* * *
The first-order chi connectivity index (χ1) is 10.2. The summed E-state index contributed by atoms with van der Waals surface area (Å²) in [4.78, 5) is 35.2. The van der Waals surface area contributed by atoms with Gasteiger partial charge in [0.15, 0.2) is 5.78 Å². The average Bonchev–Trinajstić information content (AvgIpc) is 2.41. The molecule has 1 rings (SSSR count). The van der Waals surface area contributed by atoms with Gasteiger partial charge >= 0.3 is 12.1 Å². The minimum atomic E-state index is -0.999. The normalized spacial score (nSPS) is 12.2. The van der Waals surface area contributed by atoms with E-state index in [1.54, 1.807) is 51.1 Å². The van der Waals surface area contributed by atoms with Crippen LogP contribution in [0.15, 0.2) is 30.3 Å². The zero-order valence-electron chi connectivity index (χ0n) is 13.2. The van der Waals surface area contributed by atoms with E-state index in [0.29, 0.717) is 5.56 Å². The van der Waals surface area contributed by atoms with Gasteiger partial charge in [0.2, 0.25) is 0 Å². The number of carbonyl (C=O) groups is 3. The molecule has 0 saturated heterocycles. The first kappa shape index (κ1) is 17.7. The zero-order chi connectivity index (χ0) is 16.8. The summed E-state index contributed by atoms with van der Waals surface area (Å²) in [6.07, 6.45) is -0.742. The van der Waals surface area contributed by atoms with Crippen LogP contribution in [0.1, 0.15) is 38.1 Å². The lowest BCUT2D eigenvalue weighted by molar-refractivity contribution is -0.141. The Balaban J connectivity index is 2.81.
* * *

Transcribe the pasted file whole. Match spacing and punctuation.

The first-order chi connectivity index (χ1) is 10.2. The summed E-state index contributed by atoms with van der Waals surface area (Å²) in [4.78, 5) is 35.2. The van der Waals surface area contributed by atoms with Gasteiger partial charge in [0.15, 0.2) is 5.78 Å². The average Bonchev–Trinajstić information content (AvgIpc) is 2.41. The molecule has 1 rings (SSSR count). The van der Waals surface area contributed by atoms with Gasteiger partial charge >= 0.3 is 12.1 Å². The minimum atomic E-state index is -0.999. The normalized spacial score (nSPS) is 12.2. The van der Waals surface area contributed by atoms with E-state index in [1.54, 1.807) is 51.1 Å². The van der Waals surface area contributed by atoms with Crippen LogP contribution in [0.15, 0.2) is 30.3 Å². The zero-order valence-electron chi connectivity index (χ0n) is 13.2. The van der Waals surface area contributed by atoms with E-state index in [0.29, 0.717) is 5.56 Å². The van der Waals surface area contributed by atoms with Gasteiger partial charge in [0.2, 0.25) is 0 Å². The number of carbonyl (C=O) groups is 3. The molecule has 0 saturated heterocycles. The first kappa shape index (κ1) is 17.7. The zero-order chi connectivity index (χ0) is 16.8. The summed E-state index contributed by atoms with van der Waals surface area (Å²) in [6.07, 6.45) is -0.742. The van der Waals surface area contributed by atoms with Crippen LogP contribution in [0.1, 0.15) is 38.1 Å². The lowest BCUT2D eigenvalue weighted by molar-refractivity contribution is -0.141. The Balaban J connectivity index is 2.81.